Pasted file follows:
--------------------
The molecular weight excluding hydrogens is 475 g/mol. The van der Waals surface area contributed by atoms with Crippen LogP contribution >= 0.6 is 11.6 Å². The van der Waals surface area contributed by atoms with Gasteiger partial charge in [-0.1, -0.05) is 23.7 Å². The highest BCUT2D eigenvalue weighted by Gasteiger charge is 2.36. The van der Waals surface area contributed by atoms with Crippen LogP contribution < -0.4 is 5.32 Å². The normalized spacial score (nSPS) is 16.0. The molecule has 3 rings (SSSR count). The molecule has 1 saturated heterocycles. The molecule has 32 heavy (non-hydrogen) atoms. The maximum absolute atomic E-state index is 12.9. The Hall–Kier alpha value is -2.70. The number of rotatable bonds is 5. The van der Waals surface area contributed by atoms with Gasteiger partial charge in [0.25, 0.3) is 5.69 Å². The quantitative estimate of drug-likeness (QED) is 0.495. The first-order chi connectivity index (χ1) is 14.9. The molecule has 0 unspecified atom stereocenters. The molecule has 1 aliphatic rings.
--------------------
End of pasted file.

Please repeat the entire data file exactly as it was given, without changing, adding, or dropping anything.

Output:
The molecular weight excluding hydrogens is 475 g/mol. The van der Waals surface area contributed by atoms with Crippen LogP contribution >= 0.6 is 11.6 Å². The van der Waals surface area contributed by atoms with Gasteiger partial charge in [-0.1, -0.05) is 23.7 Å². The highest BCUT2D eigenvalue weighted by Gasteiger charge is 2.36. The van der Waals surface area contributed by atoms with Crippen LogP contribution < -0.4 is 5.32 Å². The normalized spacial score (nSPS) is 16.0. The molecule has 3 rings (SSSR count). The molecule has 1 saturated heterocycles. The molecule has 32 heavy (non-hydrogen) atoms. The maximum absolute atomic E-state index is 12.9. The Hall–Kier alpha value is -2.70. The number of rotatable bonds is 5. The van der Waals surface area contributed by atoms with Gasteiger partial charge in [0.25, 0.3) is 5.69 Å². The quantitative estimate of drug-likeness (QED) is 0.495. The first-order chi connectivity index (χ1) is 14.9. The molecule has 0 unspecified atom stereocenters. The molecule has 1 aliphatic rings.